23 Rates of Change Real Life Application In an applications that rel on the speed of cars, planes, or even the speed a ball travels through the air, rates of change can be used to calculate the velocit (rate of change of displacement with time) and acceleration (rate of change of velocit with time) of a moving object. So net time ou re watching the F1, motorbike racing, or even our favourite sportsman or woman in action, ou re watching calculus in motion. Velocit/speed = the derivative of displacement/distance with respect to time Acceleration = the derivative of velocit/speed with respect to time Eample Solution Eample Eample 1 A stone is dropped from the top of a tower. The distance, S metres, which it has fallen after t seconds is given b S = 5t. Calculate the average speed of the stone between t = and t = 4 seconds. Solution: As the question asked for average speed, we need to find the average gradient of the curve defined b S = 5t. So first we need to find the value of S at the two points t = and t = 4: S = 5() S = 5(4) = 5(4) = 5(16) = 0 = 80 S(4) S() Average speed = m/s = _ 4 m/s = _ 60 = 30m/s Eample An object is projected verticall upwards from the ground and its movement is described b S(t) = 11t 16t, where S = distance from the starting point in metres and t = time in seconds. 1. Determine its initial velocit The initial velocit of the object is its velocit at t = 0. This is also the rate of change of distance at t = 0. Therefore we need to find the formula for the derivative of S(t) and evaluate it at t = 0: v(t) = ds _ = 11 3t. Remember velocit is the derivative of distance/ dt displacement. v(0) = 11 3(0) substitute = 0 =11 m/s this is the initial velocit Page 110

24 . Determine its velocit after 3 seconds Now we substitute t = 3 into the formula we have found for the velocit v(3) = 11 3(3) = = 16 m/s this is the velocit after 3 seconds 3. Find the maimum height the object reaches This will be the maimum displacement of the object which, from maima and minima, we can find b putting s (t) = 0 and solving for t: S (t) = 11 3t 11 3t = 0 put equal to zero to find t at maimums 11 = 3t t = _ 11 3 = 7_ = 3.5 seconds S (_ 7 ) = 11 (_ 7 ) 16 (_ 7 ) substitute t = 3.5 into S(t) to find maimum height = = 196 It reaches a height of 196m 4. When will it be more than 96m above the ground? Now we need to create an inequalit for S(t)>96m and solve for t: 11t 16t > 96 0 > 16t 11t + 96 move everthing to the same side of the inequalit sign t 7t + 6 < 0 factorise and simplif (t 6)(t 1) < < t < 6 It is above 96 m from 1 to 6 seconds. 5. What is the acceleration of the object? Acceleration is the change in velocit with respect to time. So we need to find the derivative of the velocit: v(t) = 11 3t a(t) = v (t) a(t) = 3 m.s - Activit 7 Activit 1. A large tank is being filled with water through certain pipes. The volume of water in the tank at an given time is given b V(t) = t t, where the volume is measured in cubic metres and the time in minutes. 1.1 Find the rate at which the volume is increasing when t = 1 minute 009 Page 1 Lesson 1 Algebra Page 111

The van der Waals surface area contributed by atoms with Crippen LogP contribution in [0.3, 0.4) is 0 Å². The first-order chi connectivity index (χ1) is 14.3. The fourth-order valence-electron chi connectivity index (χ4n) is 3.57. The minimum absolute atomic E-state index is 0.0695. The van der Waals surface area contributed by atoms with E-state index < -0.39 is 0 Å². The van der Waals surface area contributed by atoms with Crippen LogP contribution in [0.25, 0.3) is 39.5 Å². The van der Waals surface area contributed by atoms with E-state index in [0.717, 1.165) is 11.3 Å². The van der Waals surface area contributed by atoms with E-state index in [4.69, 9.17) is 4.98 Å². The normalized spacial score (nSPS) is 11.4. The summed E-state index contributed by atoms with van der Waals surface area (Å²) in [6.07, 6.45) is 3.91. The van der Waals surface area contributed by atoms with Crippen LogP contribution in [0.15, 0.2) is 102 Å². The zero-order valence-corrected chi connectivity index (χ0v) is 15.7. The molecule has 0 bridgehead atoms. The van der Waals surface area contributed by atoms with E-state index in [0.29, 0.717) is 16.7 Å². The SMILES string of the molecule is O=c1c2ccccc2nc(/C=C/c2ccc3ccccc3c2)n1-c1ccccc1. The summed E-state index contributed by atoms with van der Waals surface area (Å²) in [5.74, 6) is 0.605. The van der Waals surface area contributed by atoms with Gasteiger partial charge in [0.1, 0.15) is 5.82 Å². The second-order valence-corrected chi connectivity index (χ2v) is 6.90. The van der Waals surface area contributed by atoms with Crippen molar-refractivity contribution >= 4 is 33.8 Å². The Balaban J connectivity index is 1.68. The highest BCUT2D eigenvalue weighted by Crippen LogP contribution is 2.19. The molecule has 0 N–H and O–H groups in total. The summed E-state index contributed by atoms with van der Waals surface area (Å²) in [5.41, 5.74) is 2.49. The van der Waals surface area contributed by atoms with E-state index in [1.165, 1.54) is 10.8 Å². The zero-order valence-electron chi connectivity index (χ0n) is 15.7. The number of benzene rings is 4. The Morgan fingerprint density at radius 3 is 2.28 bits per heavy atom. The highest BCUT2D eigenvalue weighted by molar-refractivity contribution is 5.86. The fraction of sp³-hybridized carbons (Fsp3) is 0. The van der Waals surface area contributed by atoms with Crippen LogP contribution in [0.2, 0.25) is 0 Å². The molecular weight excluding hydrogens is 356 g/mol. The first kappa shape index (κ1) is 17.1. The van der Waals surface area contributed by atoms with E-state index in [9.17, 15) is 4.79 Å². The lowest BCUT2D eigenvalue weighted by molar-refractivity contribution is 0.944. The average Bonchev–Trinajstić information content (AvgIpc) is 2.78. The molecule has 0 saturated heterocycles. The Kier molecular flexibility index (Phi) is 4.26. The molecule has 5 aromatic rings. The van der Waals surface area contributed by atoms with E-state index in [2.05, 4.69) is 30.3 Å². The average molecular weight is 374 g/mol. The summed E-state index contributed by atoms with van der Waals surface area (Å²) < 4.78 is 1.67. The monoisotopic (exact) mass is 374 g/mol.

25 1. At what time does the water start running out of the tank?. A cricket ball is thrown verticall up into the air. After seconds, its height is metres where = Determine:.1 the velocit of the ball after 3 seconds. the maimum height reached b the ball..3 the acceleration of the ball..4 the total distance travelled b the ball when it returns to the ground. Activit Activit 8 1. Differentiate the following with respect to : 1.1 ( _ 1 )( + _ 1 ) _ _ 4. Determine: lim ( ) _ 3. If =, determine _ d. Give the answer with positive eponents. d 4. Evaluate: lim _ Determine ƒ () from first principles if ƒ() = 3 6. Find the average gradient of g() between = 1 and = 3 if g() = 7. Determine _ d d if: 7.1 = ( 3 1) _ 7. = _ = ( 1 ) = 7.5 = If ƒ() = _ + _ +, find ƒ () and hence evaluate ƒ (-) Page 11

26 Activit 9 1. The figure shows the curve given b ƒ() = a Point P ( ; 9) lies on the curve of ƒ(). Activit P(; 9) f() 1.1 Determine the value of a. 1. Determine the equation of the tangent at point P. 1.3 Determine the average gradient of the curve between = and = 5. Given: ƒ () = 0 at = 3 and = 1 onl and that ƒ( 5) = 0; ƒ( ) = 0; ƒ(1) = 0; ƒ(0) = 1. Draw a rough sketch of a graph of ƒ() assuming it is a cubic polnomial. 3. ƒ() = b + c + d. A and B are turning points with B(6; 0) 0 B(6; 0) A T f() Find: 3.1 the values of b, c and d. 3. the coordinates of A 3.3 T has an -coordinates of 3, find the -coordinate of T 3.4 Equation of the tangent to the curve at T 4.1 Show that the gradient of the tangent at (; 4) to the curve = _ 4 is double that of the gradient at the point (4; 7) 4. Determine the co-ordinates of the point on the curve at which the gradient is Page 1 Lesson 1 Algebra Page 113